SAN FRANCISCO -- Regardless of how the Giants fare, even in a lost season such as this one, their calendar concludes with a touch of grandeur.
It's the night that the Willie Mac Award is bestowed upon the player whose demeanor throughout the season best recalled that of Willie McCovey, the Giants' legendary first baseman. This year's winner will be announced before Friday's Giants-Padres series opener at AT&T Park.
The Willie Mac ceremony will begin what promises to be an emotional weekend for the Giants. Saturday, Matt Cain's starting assignment in his final Major League appearance before entering retirement will stir plenty of sentiment.
Make no mistake -- naming the Willie Mac Award winner won't be just a warmup act for Cain's outing.
The honor is conferred upon a Giant who maintained superior competitiveness between the foul lines and unstinting class outside them, as McCovey did during a career that spanned four decades. It's typically associated with being the team's most inspirational player. That simple label may have more resonance in a season such as this one, when the Giants are destined for last place and performing with dignity and integrity becomes more difficult.
Giants coach Shawon Dunston, the award's 1996 winner, said the Willie Mac recipient is viewed as an example.
"Especially of how you carry yourself whether you're winning or losing," he said. "[When] you lose a lot, people look at you as a leader -- not the best player on the team, but a leader, especially when things are not going well. They look at you to lead the team by example."
The list of winners since right fielder Jack Clark earned the inaugural award in 1980 includes numerous Giants whose contributions, as Dunston indicated, transcended statistical accomplishment: Joe Morgan in 1982, Jose Uribe in 1988, followed by Dave Dravecky the following year, Robby Thompson in 1991, Cain in 2009, Ryan Vogelsong in 2011, Matt Duffy in 2015.
The Willie Mac Award is free from flukes or frauds. Every year, it seems, a deserving player takes it home. No wonder past winners frequently return out of respect for McCovey and the new honoree. Aside from recipients among uniformed personnel, Willie Mac alumni expected to be present include Clark, Dravecky, Vogelsong, Larry Herndon (1981), Mike "Tiny" Felder (1992), Marvin Benard (1999), Ellis Burks (2000) and Andres Torres (2010).
"As the years have unfolded, this award, like all awards, gathers prestige because of the types of guys who have won it," said Mike Krukow, the broadcaster and former pitcher who received the award in 1985 and '86.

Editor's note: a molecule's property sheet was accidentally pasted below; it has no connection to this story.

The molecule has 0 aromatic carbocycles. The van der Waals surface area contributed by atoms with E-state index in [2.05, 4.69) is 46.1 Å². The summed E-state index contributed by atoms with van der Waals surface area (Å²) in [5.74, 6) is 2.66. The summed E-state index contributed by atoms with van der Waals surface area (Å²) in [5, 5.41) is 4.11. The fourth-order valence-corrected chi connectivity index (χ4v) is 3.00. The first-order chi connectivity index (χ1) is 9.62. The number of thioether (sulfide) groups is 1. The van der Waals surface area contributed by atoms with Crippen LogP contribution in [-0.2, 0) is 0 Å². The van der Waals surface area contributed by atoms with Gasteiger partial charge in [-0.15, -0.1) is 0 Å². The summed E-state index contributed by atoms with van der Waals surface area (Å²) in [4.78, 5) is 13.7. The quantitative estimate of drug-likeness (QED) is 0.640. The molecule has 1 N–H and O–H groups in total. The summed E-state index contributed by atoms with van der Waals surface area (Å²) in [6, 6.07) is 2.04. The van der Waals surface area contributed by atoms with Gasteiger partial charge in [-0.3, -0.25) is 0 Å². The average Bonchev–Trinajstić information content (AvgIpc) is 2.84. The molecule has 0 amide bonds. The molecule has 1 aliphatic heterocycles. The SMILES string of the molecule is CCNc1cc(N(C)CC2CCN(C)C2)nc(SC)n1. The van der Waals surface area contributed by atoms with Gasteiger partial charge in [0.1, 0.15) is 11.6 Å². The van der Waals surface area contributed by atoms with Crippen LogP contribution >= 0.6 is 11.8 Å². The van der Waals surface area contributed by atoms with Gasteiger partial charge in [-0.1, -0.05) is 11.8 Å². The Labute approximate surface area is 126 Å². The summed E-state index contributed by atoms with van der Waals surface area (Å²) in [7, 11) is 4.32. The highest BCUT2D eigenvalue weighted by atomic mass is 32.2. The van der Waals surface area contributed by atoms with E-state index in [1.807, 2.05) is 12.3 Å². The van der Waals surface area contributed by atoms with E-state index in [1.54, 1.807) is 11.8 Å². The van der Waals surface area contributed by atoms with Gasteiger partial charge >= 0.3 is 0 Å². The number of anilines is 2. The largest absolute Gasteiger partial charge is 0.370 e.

Krukow noted that those who cast votes -- including players, manager Bruce Bochy and his coaching staff, and McCovey himself -- never get it wrong.
"And they won't get it wrong this year," Krukow said.
Here's a look, in alphabetical order, at several unofficial candidates from this year's roster:
Ty Blach, left-hander: Compensating for a lack of electrifying stuff with sheer determination, Blach is absolutely fearless. Relying on command and guile, he recorded a respectable 8-12 mark in 33 games (24 starts). Though he occupied the starting rotation's No. 5 spot, he frequently looked deserving of a more prominent role, such as when he threw the Giants' first shutout of the year on June 2 at Philadelphia.
Brandon Crawford, shortstop: Many Willie Mac winners overcame some sort of adversity. Crawford played virtually the entire season after his sister-in-law died of an asthma attack April 12. Crawford's .249 batting average represents a 26-point drop from last year, but he leads the team with 14 home runs and 73 RBIs and has sustained his two-time Gold Glove Award-winning level of defense. Crawford shared last year's Willie Mac with left-hander Javier Lopez; Krukow and Bengie Molina (2007-08) are previous back-to-back winners.
Gorkys Hernandez, outfielder: From all appearances, Hernandez appeared destined to be released or demoted through the season's first two months. He hit .175 through May and didn't raise his batting average above .200 for good until June 16. Since that date, Hernandez has hit .292 while establishing himself as possibly the Giants' best defensive outfielder.
Joe Panik, second base: He actually improved offensively after sustaining a concussion in mid-August. Owning a .271 average when sidelined, he has raised that figure to .285 by hitting .340 (with a .914 OPS) since returning from the disabled list. Like his double-play partner Crawford, Panik -- the National League's reigning Gold Glove winner at his position -- has remained efficient defensively.
Buster Posey, catcher: He has kept his batting average above .300 despite nagging injuries to both hands late in the season. Posey prides himself on his catching -- he won a Gold Glove last year -- but never complains about occupying first base, as he has frequently done in Brandon Belt's concussion-enforced absence. Posey won the Willie Mac Award in 2012, the year after he sustained multiple left leg injuries in a home-plate collision.
Jeff Samardzija, right-hander: He has established himself as a workhorse by exceeding 200 innings for five consecutive seasons, including the last two with San Francisco. Maintaining an attitude shaped partly as an All-America wide receiver at Notre Dame, where performing lackadaisically on a single play would be a mortal sin, Samardzija brings noticeable intensity to the mound with every start.
Chris Haft has covered the Giants since 2005, and for MLB.com since 2007. Follow him on Twitter at @sfgiantsbeat and listen to his podcast. This story was not subject to the approval of Major League Baseball or its clubs.